Javascript test %4

Discussion in 'Javascript' started by Cogito, Mar 7, 2007.

  1. Cogito

    Cogito Guest

    I'm trying to understand some Javascript code from a certain site.
    Could you please tell me what does this test mean?
    if ( j%4 == 0 )
    What does %4 test for and is there a web site that explains it and,
    presumably, also %1, %2 etc.
     
    Cogito, Mar 7, 2007
    #1
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  2. Cogito

    Guest

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  3. Cogito

    Randy Webb Guest

    Cogito said the following on 3/6/2007 11:52 PM:
    > I'm trying to understand some Javascript code from a certain site.
    > Could you please tell me what does this test mean?
    > if ( j%4 == 0 )
    > What does %4 test for and is there a web site that explains it and,
    > presumably, also %1, %2 etc.


    The statement above means if the remainder of dividing j by 4 is 0.
    You can change the 0 to anything smaller than j.

    --
    Randy
    Chance Favors The Prepared Mind
    comp.lang.javascript FAQ - http://jibbering.com/faq/index.html
    Javascript Best Practices - http://www.JavascriptToolbox.com/bestpractices/
     
    Randy Webb, Mar 7, 2007
    #3
  4. Cogito

    Cogito Guest

    Such quick replies. It's simply magic.
    Thank you guys.
     
    Cogito, Mar 7, 2007
    #4
  5. Cogito

    Evertjan. Guest

    Randy Webb wrote on 07 mrt 2007 in comp.lang.javascript:

    > Cogito said the following on 3/6/2007 11:52 PM:
    >> I'm trying to understand some Javascript code from a certain site.
    >> Could you please tell me what does this test mean?
    >> if ( j%4 == 0 )
    >> What does %4 test for and is there a web site that explains it and,
    >> presumably, also %1, %2 etc.

    >
    > The statement above means if the remainder of dividing j by 4 is 0.
    > You can change the 0 to anything smaller than j.
    >


    There is no such limitation.

    ;-)

    But to be useful:
    Anything? Also any fraction or any negative integer?

    --
    Evertjan.
    The Netherlands.
    (Please change the x'es to dots in my emailaddress)
     
    Evertjan., Mar 7, 2007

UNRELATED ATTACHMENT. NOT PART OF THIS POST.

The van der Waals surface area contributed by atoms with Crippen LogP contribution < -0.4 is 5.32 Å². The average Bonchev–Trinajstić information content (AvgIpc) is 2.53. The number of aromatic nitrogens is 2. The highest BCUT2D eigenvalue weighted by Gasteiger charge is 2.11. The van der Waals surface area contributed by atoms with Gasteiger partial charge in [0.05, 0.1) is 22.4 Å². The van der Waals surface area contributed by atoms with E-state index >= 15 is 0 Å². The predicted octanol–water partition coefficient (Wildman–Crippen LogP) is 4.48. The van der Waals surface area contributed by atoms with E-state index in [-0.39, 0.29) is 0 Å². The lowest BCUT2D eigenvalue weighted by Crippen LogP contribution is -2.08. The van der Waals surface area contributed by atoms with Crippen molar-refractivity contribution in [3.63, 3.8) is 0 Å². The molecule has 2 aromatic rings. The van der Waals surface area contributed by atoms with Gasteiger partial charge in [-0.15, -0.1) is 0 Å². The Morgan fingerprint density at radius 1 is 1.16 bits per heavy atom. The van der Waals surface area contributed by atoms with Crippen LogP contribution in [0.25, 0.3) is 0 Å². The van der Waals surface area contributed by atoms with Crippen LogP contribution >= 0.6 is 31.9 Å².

#5
  6. In comp.lang.javascript message <Xns98EC70FE9A9DBeejj99@194.109.133.242>
    , Wed, 7 Mar 2007 10:06:28, Evertjan. <>
    posted:
    >Randy Webb wrote on 07 mrt 2007 in comp.lang.javascript:
    >
    >> Cogito said the following on 3/6/2007 11:52 PM:
    >>> I'm trying to understand some Javascript code from a certain site.
    >>> Could you please tell me what does this test mean?
    >>> if ( j%4 == 0 )
    >>> What does %4 test for and is there a web site that explains it and,
    >>> presumably, also %1, %2 etc.

    >>
    >> The statement above means if the remainder of dividing j by 4 is 0.
    >> You can change the 0 to anything smaller than j.
    >>

    >
    >There is no such limitation.
    >
    >;-)
    >
    >But to be useful:
    >Anything? Also any fraction or any negative integer?


    Yes, yes.

    ISTM that, unless the code is an obfuscation of false, the right hand
    side must be, or have a chance of being, smaller in absolute value than
    the divisor is or may be. And, generally, all three values need to be
    such as can be represented exactly by an IEEE Double, including NaN, if
    the statement is to be reliably usable.

    The OP could easily have answered his question by searching the PDF of
    the Standards (FAQ cites one of them, IIRC) for "%".

    The sections of the standards dealing with the % operator need
    rewriting; at present, they use "floating-point" to mean "non-integer".
    All Numbers are floating point currently.

    It's a good idea to read the newsgroup and its FAQ. See below.

    --
    (c) John Stockton, Surrey, UK. ?@merlyn.demon.co.uk Turnpike v6.05 IE 6
    news:comp.lang.javascript FAQ <URL:http://www.jibbering.com/faq/index.html>.
    <URL:http://www.merlyn.demon.co.uk/js-index.htm> jscr maths, dates, sources.
    <URL:http://www.merlyn.demon.co.uk/> TP/BP/Delphi/jscr/&c, FAQ items, links.